Next up was Tyrese Gibson, returning to the role of Roman Pearce. One of the things that Gibson was asked was about the huge success of the franchise.
“There’s something interesting about the mystique of the franchise. Doesn’t matter how long we’ve been doing it, you look forward to the next one. There’s a certain anticipation that’s created, just wondering how are they going to reinvent the franchise again. And we keep doing it over and over again. Can’t say it’s luck. Can’t say this is a microwave fly by thing. Can’t say this franchise has had it’s moment and it’s over. It just continues to reinvent itself. And we’re heavily relying on the fans and supporters to be able to help us make the statement we all want to make. Yes it’s very easy to go into theaters and go straight into streaming, But there’s certain movies that literally belong in the theaters and this is one of them.”
When asked about what his favorite lines were in the film or the franchise that made him laugh the most, Gibson had this to say:
“Here’s the thing. We come up with a lot of funny stuff on the fly. And if it’s not done on the fly in the moment, spontaneously, then I always get the script, we pick it all apart, then I send in all my thoughts and ideas over, and have them drop it into the movie. And so to be honest, I think the funniest stuff that happens to us is the stuff that’s on set, and you’re being funny, and hope everybody can keep a straight face. Because if they all start laughing while you’re doing something funny, then you can’t make the movie. Because we can’t laugh at the things that I’m saying that’s funny. The audience is supposed to laugh. And I think I love irritating Vin. I love irritating The Rock. I loved irritating Kurt Russell – Mr. Nobody. Anybody who has a role where they’re supposed to play it straight, and very intense, I love poking at them and irritating them. I don’t really have a favorite moment. That would be for them, the fans and supporters to tell me what their favorite punchlines are in the movie. So you should pose that question back to them.”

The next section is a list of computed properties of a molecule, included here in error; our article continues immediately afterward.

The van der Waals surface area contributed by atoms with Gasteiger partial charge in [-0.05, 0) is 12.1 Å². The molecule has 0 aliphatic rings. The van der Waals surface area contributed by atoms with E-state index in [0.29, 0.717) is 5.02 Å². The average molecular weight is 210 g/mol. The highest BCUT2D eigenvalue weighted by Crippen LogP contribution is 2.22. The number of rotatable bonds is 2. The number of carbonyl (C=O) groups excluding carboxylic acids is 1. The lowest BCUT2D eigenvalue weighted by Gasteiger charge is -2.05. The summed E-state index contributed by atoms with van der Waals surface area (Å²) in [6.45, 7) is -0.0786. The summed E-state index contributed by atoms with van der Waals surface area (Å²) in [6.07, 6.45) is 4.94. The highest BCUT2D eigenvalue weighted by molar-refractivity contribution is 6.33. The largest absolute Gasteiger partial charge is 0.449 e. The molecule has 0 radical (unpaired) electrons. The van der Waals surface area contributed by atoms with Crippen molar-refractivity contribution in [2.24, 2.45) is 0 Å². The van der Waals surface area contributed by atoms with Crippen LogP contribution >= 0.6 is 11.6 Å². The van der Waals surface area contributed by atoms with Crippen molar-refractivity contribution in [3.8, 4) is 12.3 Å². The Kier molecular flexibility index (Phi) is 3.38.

Finally, the day came to a conclusion with the main man himself, Vin Diesel. When asked about what keeps himself and audiences coming back to this franchise, Diesel said this:
“The anticipation of what happens next… It’s a very special and unique thing to have an audience see your movie, and as they’re walking out of the movie theater, go to the ticket booth and try to get a ticket for the next movie that isn’t even made yet. It’s a testament to how in-tuned the fans are to the film. And we don’t shy away with it. We evolve. Our characters evolve. We’re in the ninth chapter, 20 years to the anniversary of the first film, and Dom’s a father, going through fatherhood. I think that’s part of what makes this special. Of course the #1 reason is because Fast and Furious has always been that movie that you can watch from anywhere in the world and feel like you belong in Toretto’s backyard in that barbeque table.”